Benjamin Franklin Academy in Salt Lake City is an assistance program to homeschooled children with special needs.

Around the country, talk of closures and quarantine is giving way to plans for re-opening. Despite moving in fits and starts, Utah officials found something unique for families and students to look forward to even if schools are closed for the rest of the year.

On Friday, state lawmakers approved a proposal to provide flexible learning scholarships to children with special needs. The Utah account-style scholarships combine the features of what are commonly known as tax-credit scholarships (like Florida’s scholarships for children from low-income families) and education savings accounts, as found in Arizona, Florida, Mississippi, North Carolina, and Tennessee.

Individuals and corporations will receive a dollar-for-dollar tax credit for donations to scholarship account-granting organizations. The scholarship organizations will use the contributions to award accounts to students. Parents can use a scholarship account to find educational therapists that meet a child’s unique needs, buy textbooks, and pay tuition at a private school or for online classes, to name a few possible uses.

Utah’s new scholarship offers families and students multiple private learning options, similar to education savings accounts. By funding the accounts through charitable contributions, Utah officials connected the scholarships with the private choices of businesses and other donors.

In 2016, Jason Bedrick, now policy director at EdChoice, Clint Bolick, former Goldwater Institute vice president and current Arizona Supreme Court Justice, and I described how such an arrangement could work in our research for the Cato Institute. We wrote, “Tax credits simply leave money in the hands of taxpayers who are free to choose which scholarship organizations to support with their own money,” and by adding the savings account component to the scholarships, Utah families can challenge their students or otherwise design a learning experience for a student.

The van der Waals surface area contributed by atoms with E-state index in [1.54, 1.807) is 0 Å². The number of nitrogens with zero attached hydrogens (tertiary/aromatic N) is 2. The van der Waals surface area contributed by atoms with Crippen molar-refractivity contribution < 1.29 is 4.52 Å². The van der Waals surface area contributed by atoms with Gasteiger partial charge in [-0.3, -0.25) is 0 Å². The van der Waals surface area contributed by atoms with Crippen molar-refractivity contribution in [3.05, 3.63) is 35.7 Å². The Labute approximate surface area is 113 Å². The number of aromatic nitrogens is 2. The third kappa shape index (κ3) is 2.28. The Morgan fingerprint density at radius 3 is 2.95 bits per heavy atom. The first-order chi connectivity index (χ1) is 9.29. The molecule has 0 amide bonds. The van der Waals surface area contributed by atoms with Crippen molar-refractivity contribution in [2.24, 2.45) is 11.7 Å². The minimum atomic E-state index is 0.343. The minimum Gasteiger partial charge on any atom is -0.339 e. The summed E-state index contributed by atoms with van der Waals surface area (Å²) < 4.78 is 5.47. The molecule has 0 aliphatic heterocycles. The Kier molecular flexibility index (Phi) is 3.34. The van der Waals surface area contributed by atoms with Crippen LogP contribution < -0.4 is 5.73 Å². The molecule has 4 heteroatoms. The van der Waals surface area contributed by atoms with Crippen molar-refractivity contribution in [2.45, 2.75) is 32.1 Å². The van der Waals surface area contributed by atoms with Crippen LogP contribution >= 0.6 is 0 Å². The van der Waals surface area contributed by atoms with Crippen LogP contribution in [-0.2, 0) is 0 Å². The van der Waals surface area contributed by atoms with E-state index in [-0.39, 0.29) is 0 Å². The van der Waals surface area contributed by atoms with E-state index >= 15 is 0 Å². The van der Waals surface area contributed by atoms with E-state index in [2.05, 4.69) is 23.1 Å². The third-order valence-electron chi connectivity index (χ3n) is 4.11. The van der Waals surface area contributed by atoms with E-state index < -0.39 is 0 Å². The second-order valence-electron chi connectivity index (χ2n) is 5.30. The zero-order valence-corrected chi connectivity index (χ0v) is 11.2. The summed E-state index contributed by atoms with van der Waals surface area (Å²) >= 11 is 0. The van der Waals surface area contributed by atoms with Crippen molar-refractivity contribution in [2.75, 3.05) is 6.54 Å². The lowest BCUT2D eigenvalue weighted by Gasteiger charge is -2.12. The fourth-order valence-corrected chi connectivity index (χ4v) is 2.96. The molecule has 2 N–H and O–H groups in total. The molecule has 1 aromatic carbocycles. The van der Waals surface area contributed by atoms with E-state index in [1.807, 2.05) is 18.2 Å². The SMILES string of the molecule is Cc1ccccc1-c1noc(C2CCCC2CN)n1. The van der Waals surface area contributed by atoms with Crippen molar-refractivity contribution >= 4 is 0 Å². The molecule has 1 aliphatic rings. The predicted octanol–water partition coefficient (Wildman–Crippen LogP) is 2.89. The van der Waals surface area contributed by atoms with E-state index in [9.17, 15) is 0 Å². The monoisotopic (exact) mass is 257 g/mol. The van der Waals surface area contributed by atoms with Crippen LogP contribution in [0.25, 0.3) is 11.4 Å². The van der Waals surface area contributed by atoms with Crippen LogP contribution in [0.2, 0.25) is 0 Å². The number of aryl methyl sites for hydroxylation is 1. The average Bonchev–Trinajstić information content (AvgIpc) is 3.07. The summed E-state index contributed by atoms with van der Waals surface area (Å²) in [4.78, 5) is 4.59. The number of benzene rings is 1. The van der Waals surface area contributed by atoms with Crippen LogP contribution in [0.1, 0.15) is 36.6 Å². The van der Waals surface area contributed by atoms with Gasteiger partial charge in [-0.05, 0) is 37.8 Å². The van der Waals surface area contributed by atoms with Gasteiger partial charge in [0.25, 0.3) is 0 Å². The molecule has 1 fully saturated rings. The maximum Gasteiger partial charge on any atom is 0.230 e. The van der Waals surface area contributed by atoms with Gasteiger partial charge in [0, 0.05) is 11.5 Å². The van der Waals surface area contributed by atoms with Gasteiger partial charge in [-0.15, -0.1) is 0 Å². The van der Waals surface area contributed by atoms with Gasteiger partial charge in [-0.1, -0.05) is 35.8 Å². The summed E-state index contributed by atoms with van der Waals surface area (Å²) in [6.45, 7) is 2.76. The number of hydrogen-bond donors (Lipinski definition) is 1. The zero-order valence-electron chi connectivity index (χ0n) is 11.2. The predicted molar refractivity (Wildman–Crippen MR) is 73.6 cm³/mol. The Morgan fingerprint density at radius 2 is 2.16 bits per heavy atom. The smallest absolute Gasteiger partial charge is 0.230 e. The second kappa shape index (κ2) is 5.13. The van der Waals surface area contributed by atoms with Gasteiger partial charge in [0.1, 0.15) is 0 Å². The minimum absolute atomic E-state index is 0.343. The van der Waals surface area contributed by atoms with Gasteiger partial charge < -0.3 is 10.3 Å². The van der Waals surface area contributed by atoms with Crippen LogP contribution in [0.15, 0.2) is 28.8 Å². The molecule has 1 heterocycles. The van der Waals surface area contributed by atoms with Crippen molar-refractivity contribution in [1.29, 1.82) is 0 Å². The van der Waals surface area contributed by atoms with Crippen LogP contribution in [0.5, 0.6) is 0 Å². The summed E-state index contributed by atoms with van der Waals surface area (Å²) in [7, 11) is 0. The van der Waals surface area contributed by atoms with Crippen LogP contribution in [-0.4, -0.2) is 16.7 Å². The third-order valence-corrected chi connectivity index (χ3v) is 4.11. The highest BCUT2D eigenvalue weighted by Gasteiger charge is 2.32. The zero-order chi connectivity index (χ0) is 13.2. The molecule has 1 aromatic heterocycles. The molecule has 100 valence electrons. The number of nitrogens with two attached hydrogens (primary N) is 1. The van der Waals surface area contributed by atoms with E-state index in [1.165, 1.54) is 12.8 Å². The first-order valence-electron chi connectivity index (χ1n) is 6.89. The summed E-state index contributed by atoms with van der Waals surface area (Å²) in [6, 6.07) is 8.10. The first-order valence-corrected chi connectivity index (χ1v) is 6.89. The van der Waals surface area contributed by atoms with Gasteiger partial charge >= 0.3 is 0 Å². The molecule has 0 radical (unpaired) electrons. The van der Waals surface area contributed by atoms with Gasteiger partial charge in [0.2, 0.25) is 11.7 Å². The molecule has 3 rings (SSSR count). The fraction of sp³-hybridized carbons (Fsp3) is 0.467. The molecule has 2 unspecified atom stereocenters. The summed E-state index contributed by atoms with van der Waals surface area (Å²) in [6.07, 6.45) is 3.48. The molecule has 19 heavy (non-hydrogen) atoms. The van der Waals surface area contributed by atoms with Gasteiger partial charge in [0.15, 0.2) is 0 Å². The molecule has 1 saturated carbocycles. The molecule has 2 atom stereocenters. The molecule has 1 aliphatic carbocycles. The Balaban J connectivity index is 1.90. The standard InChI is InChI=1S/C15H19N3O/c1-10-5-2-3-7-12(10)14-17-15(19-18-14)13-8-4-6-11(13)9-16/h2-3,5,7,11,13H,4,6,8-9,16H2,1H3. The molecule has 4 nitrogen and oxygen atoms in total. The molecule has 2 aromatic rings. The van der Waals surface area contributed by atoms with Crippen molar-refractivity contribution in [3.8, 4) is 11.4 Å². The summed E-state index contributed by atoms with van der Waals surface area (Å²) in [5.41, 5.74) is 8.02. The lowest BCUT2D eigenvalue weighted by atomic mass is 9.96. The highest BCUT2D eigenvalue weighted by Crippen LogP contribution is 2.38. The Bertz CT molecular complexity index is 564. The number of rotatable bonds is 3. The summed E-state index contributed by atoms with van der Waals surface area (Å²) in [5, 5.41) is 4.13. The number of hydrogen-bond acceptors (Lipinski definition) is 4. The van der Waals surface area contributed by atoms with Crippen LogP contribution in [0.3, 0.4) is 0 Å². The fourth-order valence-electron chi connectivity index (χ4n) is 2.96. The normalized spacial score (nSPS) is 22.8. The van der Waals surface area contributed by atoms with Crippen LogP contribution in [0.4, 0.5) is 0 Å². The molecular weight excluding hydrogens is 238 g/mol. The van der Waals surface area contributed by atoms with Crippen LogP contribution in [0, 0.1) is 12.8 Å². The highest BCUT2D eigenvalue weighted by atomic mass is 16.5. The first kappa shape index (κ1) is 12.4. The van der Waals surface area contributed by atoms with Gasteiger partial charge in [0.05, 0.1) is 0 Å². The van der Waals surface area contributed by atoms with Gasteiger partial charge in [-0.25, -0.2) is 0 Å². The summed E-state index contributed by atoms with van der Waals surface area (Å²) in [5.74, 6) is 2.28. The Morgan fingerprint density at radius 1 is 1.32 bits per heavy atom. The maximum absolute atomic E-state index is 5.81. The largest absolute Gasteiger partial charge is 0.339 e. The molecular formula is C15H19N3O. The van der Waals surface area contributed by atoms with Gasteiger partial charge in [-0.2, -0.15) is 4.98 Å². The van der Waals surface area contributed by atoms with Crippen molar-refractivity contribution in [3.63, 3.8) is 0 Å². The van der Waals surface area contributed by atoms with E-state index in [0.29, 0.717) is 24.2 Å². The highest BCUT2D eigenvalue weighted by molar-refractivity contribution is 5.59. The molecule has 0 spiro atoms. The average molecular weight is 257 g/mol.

Utah’s scholarship accounts followed a winding path to approval. Gov. Gary Herbert vetoed the proposal near the end of the legislative session, suggesting the scholarships would require new taxpayer spending. State analysts, however, had already reported that every child that leaves a public school to use a scholarship would save the state $1,871. While estimates were not available for existing homeschool or private school students, children with special needs often require expensive interventions no matter their school or learning routine.

With a global financial crisis settling in, lawmakers everywhere should be looking for effective, cost-saving ideas. The scholarships will be worth different amounts based on a family’s income, similar to K-12 private school scholarships available in Indiana. Utah children from families with income levels at or below 185 percent of the federal poverty line will receive scholarships worth approximately $9,000 per year, according to Utah Policy, while students from wealthier families will receive scholarships worth between $5,000 and $7,000, depending on a family’s income.

States around the country need innovation such as this. Before the pandemic, families of children with special needs were already aware of the kinds of products and assistance their children need to be successful and, if possible, learn to be independent. But during the recent shutdowns, meeting the needs of children diagnosed on the autism spectrum or living with Down syndrome presented a challenge to parents and educators. Families using accounts in North Carolina and Arizona have reported that they can continue many services for their children because the accounts are so versatile. Families of these children celebrate when their students make progress and are justifiably fearful those improvements will be lost when normal routines are interrupted.

Utah’s scholarships will be active in January 2021, which gives officials time to sort out some of the features clearly available to children using education savings accounts, such as the ability to save money from one year to the next to prepare for future expenses. Utah policymakers should look to the states with accounts to find answers to common questions about how students can access more than one product or service.

Good ideas like this have a way of breaking through, despite a governor’s veto pen. And this one arrived just in time for Utah families who are ready for life after the pandemic.

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